It’s no wonder the Chinese are interested in potentially building this machine. With an economy growing rapidly enough to catch up with the other great nations of the world in the next decade or two, and with scientific prowess rapidly increasing (see here and here), some in China rightly see a 100 TeV proton-proton collider both as an opportunity to gain all sorts of technical and technological knowledge that they have previously lacked, and to establish themselves among the few nations that can be viewed as scientific superpowers. Yet it will not require them to go far out on a limb with technology that no one has ever attempted at all, and invent whole new methods that don’t currently exist. Moreover, some of the things that would be expensive or politically complex in the U.S. or Europe will be easier in China. They may be able to pay for and construct this machine themselves, with technical advice and personnel from other countries, but without being dependent on other nations’ political and financial challenges.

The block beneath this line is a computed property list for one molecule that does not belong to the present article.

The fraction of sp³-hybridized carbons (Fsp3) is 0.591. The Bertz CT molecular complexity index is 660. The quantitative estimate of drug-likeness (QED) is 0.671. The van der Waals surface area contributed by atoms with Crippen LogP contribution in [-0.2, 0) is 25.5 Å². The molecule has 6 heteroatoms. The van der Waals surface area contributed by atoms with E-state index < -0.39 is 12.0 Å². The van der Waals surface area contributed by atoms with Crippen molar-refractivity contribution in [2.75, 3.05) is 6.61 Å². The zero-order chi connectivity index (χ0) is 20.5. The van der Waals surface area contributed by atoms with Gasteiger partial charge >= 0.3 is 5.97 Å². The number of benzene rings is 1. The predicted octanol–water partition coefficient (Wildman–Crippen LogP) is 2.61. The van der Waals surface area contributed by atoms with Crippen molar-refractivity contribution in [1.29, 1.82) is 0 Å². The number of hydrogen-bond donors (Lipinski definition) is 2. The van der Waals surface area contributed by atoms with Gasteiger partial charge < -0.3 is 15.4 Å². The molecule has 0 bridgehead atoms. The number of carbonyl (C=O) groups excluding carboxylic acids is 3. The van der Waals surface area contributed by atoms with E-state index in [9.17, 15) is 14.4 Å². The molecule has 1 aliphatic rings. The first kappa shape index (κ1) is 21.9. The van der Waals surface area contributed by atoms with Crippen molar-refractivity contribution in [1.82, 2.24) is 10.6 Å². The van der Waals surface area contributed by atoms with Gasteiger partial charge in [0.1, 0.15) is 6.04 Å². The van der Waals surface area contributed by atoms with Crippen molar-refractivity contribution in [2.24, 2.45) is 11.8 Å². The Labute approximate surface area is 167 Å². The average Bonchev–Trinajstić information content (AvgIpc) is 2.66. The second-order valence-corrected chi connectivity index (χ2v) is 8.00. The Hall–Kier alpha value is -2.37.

In fact, there’s another huge potential benefit along the way, even before the 100 TeV machine is built: a “Higgs factory”. One can potentially use this same tunnel to first build an accelerator that smashes electrons and positrons [i.e. anti-electrons] together, at an energy which isn’t that high, but is sufficient to make Higgs particles at a high rate — not as many Higgs particles as the LHC will produce, but in an environment where precise measurements are much easier to make. [Protons are messy, and all measurements in proton-proton collisions are very difficult due to huge collision rates and large backgrounds; electrons and positrons are simple objects and measurements tend to be much more straightforward. This comes at a cost: it is harder to get collisions at the highest energies physicists would ideally want.]
The value of a Higgs factory is obvious: a no-brainer. The Higgs particle is our main way of gaining insight into the nature of the all-important Higgs field, and moreover the Higgs particle might also, through its possible rare decays, illuminate a currently veiled world of unknown particles and forces. It’s a research effort whose importance no one can deny, and it serves as a technical stepping stone to a 100 TeV collider, complete with the realistic possibility of Nobel Prize-worthy discoveries in the near term. For China, it’s perfect.